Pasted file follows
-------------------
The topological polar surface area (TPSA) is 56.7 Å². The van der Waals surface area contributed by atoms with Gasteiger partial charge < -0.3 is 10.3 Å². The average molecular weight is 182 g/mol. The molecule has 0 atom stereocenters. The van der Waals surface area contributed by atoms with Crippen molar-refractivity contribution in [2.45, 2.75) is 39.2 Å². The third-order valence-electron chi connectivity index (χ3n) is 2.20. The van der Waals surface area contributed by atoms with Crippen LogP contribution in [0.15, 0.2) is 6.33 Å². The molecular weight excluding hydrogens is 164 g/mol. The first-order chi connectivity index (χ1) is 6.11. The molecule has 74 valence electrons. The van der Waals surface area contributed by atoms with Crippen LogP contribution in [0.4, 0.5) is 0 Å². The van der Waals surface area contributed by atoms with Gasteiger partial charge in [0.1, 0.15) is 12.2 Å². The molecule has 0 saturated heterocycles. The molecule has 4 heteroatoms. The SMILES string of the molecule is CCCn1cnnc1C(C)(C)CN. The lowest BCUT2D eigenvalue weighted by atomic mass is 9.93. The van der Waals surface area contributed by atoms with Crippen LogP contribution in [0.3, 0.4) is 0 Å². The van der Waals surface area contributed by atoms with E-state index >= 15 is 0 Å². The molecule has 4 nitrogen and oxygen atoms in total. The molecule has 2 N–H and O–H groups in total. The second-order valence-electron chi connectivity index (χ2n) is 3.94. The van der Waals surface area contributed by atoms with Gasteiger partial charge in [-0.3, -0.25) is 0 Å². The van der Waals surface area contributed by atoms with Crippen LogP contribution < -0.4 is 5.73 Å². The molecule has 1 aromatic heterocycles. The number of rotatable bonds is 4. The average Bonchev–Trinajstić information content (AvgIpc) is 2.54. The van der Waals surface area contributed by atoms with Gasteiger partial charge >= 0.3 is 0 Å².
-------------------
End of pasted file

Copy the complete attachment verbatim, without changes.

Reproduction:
The topological polar surface area (TPSA) is 56.7 Å². The van der Waals surface area contributed by atoms with Gasteiger partial charge < -0.3 is 10.3 Å². The average molecular weight is 182 g/mol. The molecule has 0 atom stereocenters. The van der Waals surface area contributed by atoms with Crippen molar-refractivity contribution in [2.45, 2.75) is 39.2 Å². The third-order valence-electron chi connectivity index (χ3n) is 2.20. The van der Waals surface area contributed by atoms with Crippen LogP contribution in [0.15, 0.2) is 6.33 Å². The molecular weight excluding hydrogens is 164 g/mol. The first-order chi connectivity index (χ1) is 6.11. The molecule has 74 valence electrons. The van der Waals surface area contributed by atoms with Crippen LogP contribution in [0.4, 0.5) is 0 Å². The van der Waals surface area contributed by atoms with Gasteiger partial charge in [0.1, 0.15) is 12.2 Å². The molecule has 0 saturated heterocycles. The molecule has 4 heteroatoms. The SMILES string of the molecule is CCCn1cnnc1C(C)(C)CN. The lowest BCUT2D eigenvalue weighted by atomic mass is 9.93. The van der Waals surface area contributed by atoms with Crippen LogP contribution in [0.3, 0.4) is 0 Å². The van der Waals surface area contributed by atoms with E-state index >= 15 is 0 Å². The molecule has 4 nitrogen and oxygen atoms in total. The molecule has 2 N–H and O–H groups in total. The second-order valence-electron chi connectivity index (χ2n) is 3.94. The van der Waals surface area contributed by atoms with Gasteiger partial charge in [-0.3, -0.25) is 0 Å². The van der Waals surface area contributed by atoms with Crippen LogP contribution < -0.4 is 5.73 Å². The molecule has 1 aromatic heterocycles. The number of rotatable bonds is 4. The average Bonchev–Trinajstić information content (AvgIpc) is 2.54. The van der Waals surface area contributed by atoms with Gasteiger partial charge >= 0.3 is 0 Å².